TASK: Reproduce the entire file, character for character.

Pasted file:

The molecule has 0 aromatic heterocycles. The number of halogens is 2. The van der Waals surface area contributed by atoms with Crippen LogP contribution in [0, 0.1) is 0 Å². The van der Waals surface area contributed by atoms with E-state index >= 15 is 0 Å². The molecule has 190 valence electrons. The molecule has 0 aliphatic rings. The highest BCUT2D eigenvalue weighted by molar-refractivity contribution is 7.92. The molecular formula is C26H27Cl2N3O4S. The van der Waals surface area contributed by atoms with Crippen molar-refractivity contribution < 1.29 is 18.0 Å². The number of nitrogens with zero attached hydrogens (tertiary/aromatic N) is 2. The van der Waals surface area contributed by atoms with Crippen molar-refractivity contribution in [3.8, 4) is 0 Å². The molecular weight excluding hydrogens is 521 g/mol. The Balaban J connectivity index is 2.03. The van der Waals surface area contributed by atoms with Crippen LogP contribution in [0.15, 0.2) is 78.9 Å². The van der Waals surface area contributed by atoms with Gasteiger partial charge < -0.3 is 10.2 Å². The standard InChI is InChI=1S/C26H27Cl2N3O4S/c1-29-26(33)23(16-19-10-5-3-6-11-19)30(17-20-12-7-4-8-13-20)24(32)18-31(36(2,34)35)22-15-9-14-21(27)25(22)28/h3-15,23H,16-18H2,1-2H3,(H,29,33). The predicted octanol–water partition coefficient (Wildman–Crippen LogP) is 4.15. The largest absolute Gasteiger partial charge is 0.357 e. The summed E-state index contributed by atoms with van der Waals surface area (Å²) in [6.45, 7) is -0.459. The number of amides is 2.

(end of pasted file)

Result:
The molecule has 0 aromatic heterocycles. The number of halogens is 2. The van der Waals surface area contributed by atoms with Crippen LogP contribution in [0, 0.1) is 0 Å². The van der Waals surface area contributed by atoms with E-state index >= 15 is 0 Å². The molecule has 190 valence electrons. The molecule has 0 aliphatic rings. The highest BCUT2D eigenvalue weighted by molar-refractivity contribution is 7.92. The molecular formula is C26H27Cl2N3O4S. The van der Waals surface area contributed by atoms with Crippen molar-refractivity contribution < 1.29 is 18.0 Å². The number of nitrogens with zero attached hydrogens (tertiary/aromatic N) is 2. The van der Waals surface area contributed by atoms with Crippen molar-refractivity contribution in [3.8, 4) is 0 Å². The molecular weight excluding hydrogens is 521 g/mol. The Balaban J connectivity index is 2.03. The van der Waals surface area contributed by atoms with Crippen LogP contribution in [0.15, 0.2) is 78.9 Å². The van der Waals surface area contributed by atoms with Gasteiger partial charge < -0.3 is 10.2 Å². The standard InChI is InChI=1S/C26H27Cl2N3O4S/c1-29-26(33)23(16-19-10-5-3-6-11-19)30(17-20-12-7-4-8-13-20)24(32)18-31(36(2,34)35)22-15-9-14-21(27)25(22)28/h3-15,23H,16-18H2,1-2H3,(H,29,33). The predicted octanol–water partition coefficient (Wildman–Crippen LogP) is 4.15. The largest absolute Gasteiger partial charge is 0.357 e. The summed E-state index contributed by atoms with van der Waals surface area (Å²) in [6.45, 7) is -0.459. The number of amides is 2.